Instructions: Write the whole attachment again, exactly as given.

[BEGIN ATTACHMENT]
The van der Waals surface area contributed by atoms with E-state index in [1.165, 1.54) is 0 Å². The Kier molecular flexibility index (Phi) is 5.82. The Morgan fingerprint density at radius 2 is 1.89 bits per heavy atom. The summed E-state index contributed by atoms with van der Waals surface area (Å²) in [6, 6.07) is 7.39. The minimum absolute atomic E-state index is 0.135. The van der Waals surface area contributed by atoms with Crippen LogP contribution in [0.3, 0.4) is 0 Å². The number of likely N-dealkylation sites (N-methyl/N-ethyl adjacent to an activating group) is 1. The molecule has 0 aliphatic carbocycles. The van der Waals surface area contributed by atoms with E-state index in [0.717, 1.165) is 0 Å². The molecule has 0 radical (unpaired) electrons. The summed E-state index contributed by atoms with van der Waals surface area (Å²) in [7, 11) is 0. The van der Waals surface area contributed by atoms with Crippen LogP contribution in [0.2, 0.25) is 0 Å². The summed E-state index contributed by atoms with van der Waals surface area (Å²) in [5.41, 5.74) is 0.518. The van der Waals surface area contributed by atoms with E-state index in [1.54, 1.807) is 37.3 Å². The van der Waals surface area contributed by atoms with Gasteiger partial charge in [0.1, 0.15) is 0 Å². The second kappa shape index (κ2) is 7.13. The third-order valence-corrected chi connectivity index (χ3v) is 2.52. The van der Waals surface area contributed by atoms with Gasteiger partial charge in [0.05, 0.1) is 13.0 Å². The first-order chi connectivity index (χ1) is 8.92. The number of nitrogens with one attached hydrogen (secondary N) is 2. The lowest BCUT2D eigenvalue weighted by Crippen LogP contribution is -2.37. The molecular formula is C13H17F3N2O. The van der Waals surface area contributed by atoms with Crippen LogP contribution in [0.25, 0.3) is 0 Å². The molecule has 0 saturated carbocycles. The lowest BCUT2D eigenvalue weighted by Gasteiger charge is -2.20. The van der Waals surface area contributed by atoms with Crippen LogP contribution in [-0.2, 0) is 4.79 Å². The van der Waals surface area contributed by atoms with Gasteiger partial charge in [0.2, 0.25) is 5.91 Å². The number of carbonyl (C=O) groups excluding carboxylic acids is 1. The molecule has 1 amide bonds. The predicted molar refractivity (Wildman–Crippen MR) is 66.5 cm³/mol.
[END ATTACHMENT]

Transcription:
The van der Waals surface area contributed by atoms with E-state index in [1.165, 1.54) is 0 Å². The Kier molecular flexibility index (Phi) is 5.82. The Morgan fingerprint density at radius 2 is 1.89 bits per heavy atom. The summed E-state index contributed by atoms with van der Waals surface area (Å²) in [6, 6.07) is 7.39. The minimum absolute atomic E-state index is 0.135. The van der Waals surface area contributed by atoms with Crippen LogP contribution in [0.3, 0.4) is 0 Å². The number of likely N-dealkylation sites (N-methyl/N-ethyl adjacent to an activating group) is 1. The molecule has 0 aliphatic carbocycles. The van der Waals surface area contributed by atoms with E-state index in [0.717, 1.165) is 0 Å². The molecule has 0 radical (unpaired) electrons. The summed E-state index contributed by atoms with van der Waals surface area (Å²) in [7, 11) is 0. The van der Waals surface area contributed by atoms with Crippen LogP contribution in [0.2, 0.25) is 0 Å². The summed E-state index contributed by atoms with van der Waals surface area (Å²) in [5.41, 5.74) is 0.518. The van der Waals surface area contributed by atoms with E-state index in [1.54, 1.807) is 37.3 Å². The van der Waals surface area contributed by atoms with Gasteiger partial charge in [0.1, 0.15) is 0 Å². The second kappa shape index (κ2) is 7.13. The third-order valence-corrected chi connectivity index (χ3v) is 2.52. The van der Waals surface area contributed by atoms with Gasteiger partial charge in [0.05, 0.1) is 13.0 Å². The first-order chi connectivity index (χ1) is 8.92. The number of nitrogens with one attached hydrogen (secondary N) is 2. The lowest BCUT2D eigenvalue weighted by Crippen LogP contribution is -2.37. The molecular formula is C13H17F3N2O. The van der Waals surface area contributed by atoms with Crippen LogP contribution in [0.25, 0.3) is 0 Å². The molecule has 0 saturated carbocycles. The lowest BCUT2D eigenvalue weighted by Gasteiger charge is -2.20. The van der Waals surface area contributed by atoms with Crippen LogP contribution in [-0.2, 0) is 4.79 Å². The van der Waals surface area contributed by atoms with Gasteiger partial charge in [0.2, 0.25) is 5.91 Å². The number of carbonyl (C=O) groups excluding carboxylic acids is 1. The molecule has 1 amide bonds. The predicted molar refractivity (Wildman–Crippen MR) is 66.5 cm³/mol.